Methanol Recovery From Glycerin
Written by troy
This still was posted on the infopop forum in 2005 by troy. It is one of the cleanest simplest stills for recovering methanol from glycerin that I've seen so far. The thread referenced above goes on to discuss several DIY methanol stills.
I've hesitated on posting anything on methanol recovery because of the long history of ethanol stills blowing up. However, recovering the methanol from the glycerin is an important step in disposing of the glycerin. This is true for reasons of both economics and the environment. Remember that your safety and the safety of those around you is solely your responsibility. This material is presented for educational purposes only. Seek professional help in the setting up and the safe operation of a methanol still before trying this yourself. This article only briefly mentions these topics. It's up to you to be safe.
The pot is a converted 30 gallon gas water heater. It has had two ports welded low in the sides to accept two 240V 4500W elements. All the heat is supplied by these elements and the gas portion of the water heater is no longer functional. An electric water heater would serve just as well if you added a second port down low. A third port was welded on top to allow for a short 2” pipe to add glycerin. You close it with a pipe cap and Teflon tape. The elements are wired to 120V giving them an actual power draw of 1,100 watts each. The picture does not show it, but when in use it is heavily insulated with a water heater “blanket” to prevent heat loss through the sides of the tank.
The condenser is a ten foot length of soft 1/2" copper tubing coiled up in a plastic bucket. Running water is used to cool the coil. Water is added in at a slow rate from a garden hose to the top of the bucket. An Aquarium air bubbler was added to this setup to keep the temperature of the water in the bucket from stratifying. Without the airstone, the water on top will get very hot, while the water on bottom will be cool. The copper tubing needs to run down hill to the collection container.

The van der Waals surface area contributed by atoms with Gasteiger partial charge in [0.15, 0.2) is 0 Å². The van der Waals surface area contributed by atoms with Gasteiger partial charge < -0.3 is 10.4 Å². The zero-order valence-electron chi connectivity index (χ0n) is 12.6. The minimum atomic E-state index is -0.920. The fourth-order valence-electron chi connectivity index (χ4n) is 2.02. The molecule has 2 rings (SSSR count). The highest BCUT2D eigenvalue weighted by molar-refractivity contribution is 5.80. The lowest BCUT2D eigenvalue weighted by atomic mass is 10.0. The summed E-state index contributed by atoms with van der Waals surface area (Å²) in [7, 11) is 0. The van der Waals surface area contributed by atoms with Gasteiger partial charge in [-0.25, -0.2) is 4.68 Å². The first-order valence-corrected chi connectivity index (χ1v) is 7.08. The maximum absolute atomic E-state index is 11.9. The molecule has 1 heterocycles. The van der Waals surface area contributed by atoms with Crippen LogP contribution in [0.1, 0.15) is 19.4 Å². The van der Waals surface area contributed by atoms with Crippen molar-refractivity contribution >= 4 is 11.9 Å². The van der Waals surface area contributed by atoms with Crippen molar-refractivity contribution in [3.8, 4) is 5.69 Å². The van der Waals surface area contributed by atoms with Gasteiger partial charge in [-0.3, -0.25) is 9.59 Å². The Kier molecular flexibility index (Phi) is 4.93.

Troy reports that he ran 23-25 gallons of glycerin in a batch. His biodiesel recipe uses 23% methanol by volume and he recovers about 6-7 gallons of methanol from the byproduct. While he does not measure the purity of every batch, he normally gets about 98% purity. That's plenty good enough to reuse. He blends his recovered methanol 50/50 with new methanol with good results. He reports that the whole process takes 6-8 hours. There was no methanol produced for the first hour while things warmed up. He was using 2400W to heat. That brought his cost for electricity to produce 7 gallons to about 15-25 cents per gallon.
When operating a still, it is the temperature at the top (input) of the condenser that is important for distillation. The temperature in the pot can get as high as 250-300F. Troy continues his distillation until the temperature at the top of the condenser reads 180F – 200F. As the temperature at the top of the condenser rises above 165F the water content will also rise dramatically if there is much water in the glycerin to start.
Some final notes, the 5% prewash can reduce the purity of your recovered methanol a little. Troy does not use it. His methanol also comes off his still perfectly clear. If it is tainted brown, then it's likely that you’re using too much heat or too high a watt density heating element.
Do not do this in or around a building and take all necessary safety precautions.